Hurricane Warnings posted for Emily, future questionable beyond that
Hurricane Warnings are now in effect for Barbados, Grenada, the Grenadines, St. Vincent, and St. Lucia. A Tropical Storm Warning and Hurricane Watch is in effect in Tobago. A Tropical Storm watch has also been issued for Martinique. A map of those advisories can be found below.Ok, now let's talk a little about Tropical Storm Emily as she stands right now and looks to evolve. Nothing gets me in the mood to forecast like a little Fleetwood Mac.
Tell me lies, tell me sweet little lies.Yes, meteorologists are a strange folk. In the recent satellite shots, the convection in Tropical Storm Emily seems to be inexplicably weakening and the cloud tops are warming. Despite this, her outflow looks beautiful and banding features are clear. Considering her location and the early timing of the storm, Tropical Storm is very well formed. The convection will likely return tonight but this is something to be mindful of. Of course, now as I write this, it appears as if a new burst of convection MAY be initiating. This is clear on the water vapor image below, or the associated loop.
Shear is weak and Emily is moving over increasingly warmer waters in the next couple of days which both tend to bolster a forecast of steady strengthening. The models continue to develop Emily into a major hurricane in the next few days. Emily has taken a southward jog recently which is not helping to develop her circulation. If Emily does not move significantly to the north, her prospects for development look bleak. The southeastern Caribbean tends to be a graveyard for tropical storms. A combination of factors including a low-latitude lack of Coriolis forcing, lower available oceanic energy, and dry air from South America often lead to the death or weakening of tropical storms in this area. Two glaring exceptions to this rule are Hurricane Ivan (2004), who we all know well, and coincidently Hurricane Emily (1987). Right now in the southeast Caribbean there is a significant lack of latent energy in the ocean, especially compared to the water that Emily is currently over. Emily is following closely behind Dennis but looks to be a little further south. Typically the wake of a hurricane leaves significant upwelling and cooler water behind. Ironically it looks as if Hurricane Dennis may actually have WARMED the water in the Caribbean by spreading out a deep pool of warmer water from the north. Speaking of strange side effects of Hurricane Dennis, take a look at what Dennis did to an artificial reef in Key Largo. Ok, back to topic. Look at the map of Tropical Cyclone Heat Potential below to get a true understanding of what I am talking about regarding the available energy. The official NHC forecast track above and the model forecast tracks below all take Emily very close to that area of lower energy. Additionally, the models have be trending further south for the last couple of runs, hinting to a more southerly track.One forecast not shown here is the MM5. Right now it is closely following the UKMET, the star of last year. However, the MM5 is not very impressed by any potential for Emily to strengthen and simply maintains her as a weak tropical storm.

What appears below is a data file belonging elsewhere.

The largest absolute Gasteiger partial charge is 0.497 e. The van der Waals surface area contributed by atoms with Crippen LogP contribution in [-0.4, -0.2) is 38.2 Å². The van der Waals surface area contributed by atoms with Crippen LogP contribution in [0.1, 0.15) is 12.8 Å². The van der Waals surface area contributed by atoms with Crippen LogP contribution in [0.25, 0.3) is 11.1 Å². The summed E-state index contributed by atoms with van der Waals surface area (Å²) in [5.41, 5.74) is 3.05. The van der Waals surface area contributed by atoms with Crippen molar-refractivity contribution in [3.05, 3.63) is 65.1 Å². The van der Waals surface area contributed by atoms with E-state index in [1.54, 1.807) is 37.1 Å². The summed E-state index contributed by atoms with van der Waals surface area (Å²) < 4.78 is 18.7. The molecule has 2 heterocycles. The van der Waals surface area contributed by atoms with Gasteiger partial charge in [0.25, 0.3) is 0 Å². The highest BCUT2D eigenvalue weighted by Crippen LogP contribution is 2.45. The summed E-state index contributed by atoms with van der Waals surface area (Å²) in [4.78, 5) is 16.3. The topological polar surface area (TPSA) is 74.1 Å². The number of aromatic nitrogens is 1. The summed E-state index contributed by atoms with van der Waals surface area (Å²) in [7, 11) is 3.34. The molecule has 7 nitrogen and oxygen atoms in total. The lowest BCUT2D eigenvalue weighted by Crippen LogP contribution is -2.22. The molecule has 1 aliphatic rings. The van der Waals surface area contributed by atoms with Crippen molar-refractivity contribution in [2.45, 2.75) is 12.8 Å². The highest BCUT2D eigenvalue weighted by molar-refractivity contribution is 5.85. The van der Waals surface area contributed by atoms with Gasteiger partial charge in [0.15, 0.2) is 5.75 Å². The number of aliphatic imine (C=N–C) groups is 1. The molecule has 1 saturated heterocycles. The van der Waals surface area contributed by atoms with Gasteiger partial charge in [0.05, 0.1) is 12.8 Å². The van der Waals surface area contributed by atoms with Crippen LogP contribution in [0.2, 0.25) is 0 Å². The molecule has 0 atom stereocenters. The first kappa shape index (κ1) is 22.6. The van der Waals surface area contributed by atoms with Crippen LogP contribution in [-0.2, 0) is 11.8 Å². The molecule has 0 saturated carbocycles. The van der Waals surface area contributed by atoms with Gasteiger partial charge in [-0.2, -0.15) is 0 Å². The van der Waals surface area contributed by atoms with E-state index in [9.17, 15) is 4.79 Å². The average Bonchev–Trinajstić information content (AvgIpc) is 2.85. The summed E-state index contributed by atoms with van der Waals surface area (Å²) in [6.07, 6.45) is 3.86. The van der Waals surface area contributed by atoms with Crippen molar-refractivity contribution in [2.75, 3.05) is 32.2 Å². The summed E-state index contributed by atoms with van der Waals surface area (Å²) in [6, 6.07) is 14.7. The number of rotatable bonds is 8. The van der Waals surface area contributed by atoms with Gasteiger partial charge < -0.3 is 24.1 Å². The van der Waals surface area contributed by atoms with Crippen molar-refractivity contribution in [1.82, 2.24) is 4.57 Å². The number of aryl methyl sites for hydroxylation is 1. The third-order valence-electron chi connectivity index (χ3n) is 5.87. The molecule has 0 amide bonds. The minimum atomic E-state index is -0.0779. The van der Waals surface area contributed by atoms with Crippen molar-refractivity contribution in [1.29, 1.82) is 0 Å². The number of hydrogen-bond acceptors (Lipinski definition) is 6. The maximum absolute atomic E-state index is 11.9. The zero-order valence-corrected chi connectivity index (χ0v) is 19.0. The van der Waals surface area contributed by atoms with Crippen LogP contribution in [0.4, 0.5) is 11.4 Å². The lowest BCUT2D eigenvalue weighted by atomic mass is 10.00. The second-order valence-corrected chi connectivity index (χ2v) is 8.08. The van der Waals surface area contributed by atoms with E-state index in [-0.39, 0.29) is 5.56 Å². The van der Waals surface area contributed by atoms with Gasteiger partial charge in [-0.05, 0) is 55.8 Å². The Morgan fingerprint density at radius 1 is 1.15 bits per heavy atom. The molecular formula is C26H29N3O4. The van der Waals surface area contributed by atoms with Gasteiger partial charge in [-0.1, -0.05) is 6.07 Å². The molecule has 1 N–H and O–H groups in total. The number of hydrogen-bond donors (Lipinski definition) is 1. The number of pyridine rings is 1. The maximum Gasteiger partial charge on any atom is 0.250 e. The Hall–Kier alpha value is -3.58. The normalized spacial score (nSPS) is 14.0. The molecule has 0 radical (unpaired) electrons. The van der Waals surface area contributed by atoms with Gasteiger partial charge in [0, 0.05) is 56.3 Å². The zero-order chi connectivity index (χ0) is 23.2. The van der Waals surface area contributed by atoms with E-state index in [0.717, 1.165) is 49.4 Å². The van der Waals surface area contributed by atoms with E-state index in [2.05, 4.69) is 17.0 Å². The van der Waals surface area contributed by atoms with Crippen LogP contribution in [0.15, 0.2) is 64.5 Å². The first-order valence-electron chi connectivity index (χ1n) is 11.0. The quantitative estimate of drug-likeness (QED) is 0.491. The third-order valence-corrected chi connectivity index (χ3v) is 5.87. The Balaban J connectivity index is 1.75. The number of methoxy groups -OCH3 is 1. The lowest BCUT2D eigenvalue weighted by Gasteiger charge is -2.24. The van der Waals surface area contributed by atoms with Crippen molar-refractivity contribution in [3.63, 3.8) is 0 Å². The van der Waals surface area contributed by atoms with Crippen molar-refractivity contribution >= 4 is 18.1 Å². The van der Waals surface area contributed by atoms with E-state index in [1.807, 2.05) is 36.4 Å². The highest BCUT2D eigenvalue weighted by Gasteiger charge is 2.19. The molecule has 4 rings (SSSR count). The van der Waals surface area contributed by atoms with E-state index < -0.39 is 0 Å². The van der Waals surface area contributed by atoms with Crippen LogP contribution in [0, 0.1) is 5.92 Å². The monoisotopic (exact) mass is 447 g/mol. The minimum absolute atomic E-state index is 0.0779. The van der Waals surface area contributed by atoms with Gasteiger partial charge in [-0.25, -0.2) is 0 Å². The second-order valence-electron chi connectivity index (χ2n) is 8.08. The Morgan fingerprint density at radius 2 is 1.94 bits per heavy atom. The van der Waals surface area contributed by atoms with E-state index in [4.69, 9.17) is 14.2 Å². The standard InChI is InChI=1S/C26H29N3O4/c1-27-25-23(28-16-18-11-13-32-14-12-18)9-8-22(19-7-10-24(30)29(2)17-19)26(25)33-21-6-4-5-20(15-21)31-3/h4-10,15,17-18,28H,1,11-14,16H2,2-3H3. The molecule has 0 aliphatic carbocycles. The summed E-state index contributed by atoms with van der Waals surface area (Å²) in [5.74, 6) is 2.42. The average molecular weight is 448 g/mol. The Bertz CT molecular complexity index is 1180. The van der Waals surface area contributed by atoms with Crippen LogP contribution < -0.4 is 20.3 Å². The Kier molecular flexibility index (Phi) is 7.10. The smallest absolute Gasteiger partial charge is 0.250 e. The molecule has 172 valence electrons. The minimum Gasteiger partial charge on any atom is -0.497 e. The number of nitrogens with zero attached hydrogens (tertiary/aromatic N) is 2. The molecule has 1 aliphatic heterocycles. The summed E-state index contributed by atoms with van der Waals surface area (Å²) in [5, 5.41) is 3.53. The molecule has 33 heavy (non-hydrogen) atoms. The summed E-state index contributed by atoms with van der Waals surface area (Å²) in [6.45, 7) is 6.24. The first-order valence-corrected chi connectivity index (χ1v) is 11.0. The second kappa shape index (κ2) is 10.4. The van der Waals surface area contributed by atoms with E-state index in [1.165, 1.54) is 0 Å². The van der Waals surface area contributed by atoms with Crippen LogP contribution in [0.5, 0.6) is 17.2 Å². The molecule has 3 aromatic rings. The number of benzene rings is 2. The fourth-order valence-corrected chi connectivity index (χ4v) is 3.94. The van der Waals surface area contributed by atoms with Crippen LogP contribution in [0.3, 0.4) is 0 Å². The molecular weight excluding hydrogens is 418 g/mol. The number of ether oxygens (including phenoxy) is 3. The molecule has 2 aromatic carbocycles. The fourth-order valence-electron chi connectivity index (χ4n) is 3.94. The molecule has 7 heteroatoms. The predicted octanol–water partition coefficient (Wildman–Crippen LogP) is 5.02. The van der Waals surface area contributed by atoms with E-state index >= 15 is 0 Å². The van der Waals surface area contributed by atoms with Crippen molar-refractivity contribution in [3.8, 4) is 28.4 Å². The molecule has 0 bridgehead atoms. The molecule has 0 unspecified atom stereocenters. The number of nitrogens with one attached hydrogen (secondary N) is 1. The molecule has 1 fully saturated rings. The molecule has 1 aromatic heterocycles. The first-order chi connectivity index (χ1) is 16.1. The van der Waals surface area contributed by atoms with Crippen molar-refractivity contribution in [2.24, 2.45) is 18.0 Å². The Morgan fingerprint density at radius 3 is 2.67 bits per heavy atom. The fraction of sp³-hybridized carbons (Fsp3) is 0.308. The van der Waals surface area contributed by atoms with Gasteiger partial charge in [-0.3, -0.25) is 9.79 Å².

Despite all of this, the model intensity forecasts, which are notoriously unreliable still call for Emily to become a major hurricane. The one thing working against Emily seems to be climatology, of course as NHC's latest discussion said it, "SO FAR...THE 2005 HURRICANE SEASON SEEMS TO HAVE LITTLE INTEREST IN CLIMATOLOGY." Indeed history does not seem to matter this year. We have already seen a record setting year so why not assume it will continue? If Emily does manage to pull back north, which I am not sure will happen in time, we could be looking at another big news maker. It is very abnormal for a storm at this latitude to continue to move south so I expect we will see more northward motion soon. Then again, I refer to the climatology comment above. With this all said, check out NHC's latest intensity forecast.